When Lindsay Kennedy took over as unit director of the UPMC Magee-Womens labor and delivery unit last November, she had no idea a novel coronavirus would soon sweep the globe — or that she herself would be pregnant during a pandemic.
But she feels fortunate to be actively working and involved in planning and preparing for COVID-19 while continuing to safely welcome new babies into the world. “I got into this profession to help people and it’s at the forefront of what I do,” says Lindsay.
As unit director, Lindsay navigates challenges and changes in the birthing center, including communicating with staff, introducing new initiatives, and improving processes. Since February, she has worked closely with hospital leadership on new procedures to protect staff and patients from the virus.
“It was on our radar very early on. It’s wonderful to see how our entire hospital has come together to handle this,” she says.
New processes include extra screening of patients and scheduling changes to ensure unit directors are present around the clock. Communication changes include virtual safety huddles (phone call-ins) to assure information is safely and consistently relayed to all 200 staff members and everyone stays current on ever-changing processes and procedures.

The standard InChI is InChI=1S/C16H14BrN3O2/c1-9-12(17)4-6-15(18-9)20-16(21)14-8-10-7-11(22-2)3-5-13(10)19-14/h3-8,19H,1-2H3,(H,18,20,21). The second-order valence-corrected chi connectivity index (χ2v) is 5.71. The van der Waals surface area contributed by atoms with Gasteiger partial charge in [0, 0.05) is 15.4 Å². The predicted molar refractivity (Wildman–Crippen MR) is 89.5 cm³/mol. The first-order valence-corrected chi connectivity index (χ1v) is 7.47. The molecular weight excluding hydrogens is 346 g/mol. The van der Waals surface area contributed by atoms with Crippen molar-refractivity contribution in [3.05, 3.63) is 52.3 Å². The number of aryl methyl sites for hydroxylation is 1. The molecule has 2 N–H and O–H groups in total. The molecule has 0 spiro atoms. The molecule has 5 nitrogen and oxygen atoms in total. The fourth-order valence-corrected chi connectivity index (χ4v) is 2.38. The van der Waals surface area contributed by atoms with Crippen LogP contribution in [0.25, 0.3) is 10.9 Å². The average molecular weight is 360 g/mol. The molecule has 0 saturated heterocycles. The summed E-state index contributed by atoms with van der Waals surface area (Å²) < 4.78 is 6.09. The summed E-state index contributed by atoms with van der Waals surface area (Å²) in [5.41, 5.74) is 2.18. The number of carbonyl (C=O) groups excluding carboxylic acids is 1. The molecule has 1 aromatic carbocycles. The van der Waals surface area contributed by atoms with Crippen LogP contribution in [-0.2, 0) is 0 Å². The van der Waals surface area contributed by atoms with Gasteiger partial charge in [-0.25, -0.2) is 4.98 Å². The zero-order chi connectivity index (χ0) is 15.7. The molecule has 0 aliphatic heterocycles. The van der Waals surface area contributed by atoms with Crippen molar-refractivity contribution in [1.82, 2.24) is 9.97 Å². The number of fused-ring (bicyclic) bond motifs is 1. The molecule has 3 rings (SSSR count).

In addition, safety rounds are now conducted virtually, with approximately 40 midwives, anesthesiologists, physician groups, nurses, and other providers calling in every three to four hours to review the plan of care for each patient.
“Nurses on the floor take comfort in knowing that the unit directors are there 24/7 to answer questions and ease minds,” says Lindsay.
“These are very anxious times working in health care, but I have such respect for Magee and all the innovative things we’re doing here. No matter what comes our way, we have the resources and support to handle it,” she adds.
Lindsay, who is expecting her first child in August, says being pregnant during this time gives her a different perspective. Although she didn’t plan to share her good news with the staff as early as she did, she hopes her pregnancy provides them — and their patients — an added sense of comfort.
“Childbirth at any time can be scary, especially now with all the unknowns happening,” says Lindsay. “I take comfort in knowing that I personally and we as a system are doing everything possible to support and protect everyone who walks in our door. That includes our patients, my staff, and me! I see first-hand all of the planning that’s going into what we are doing to keep everyone in this hospital safe.
“People come to Magee because they trust our name. They know they’ll get the best care here. They can be more confident than ever today. We are here and we are ready.”
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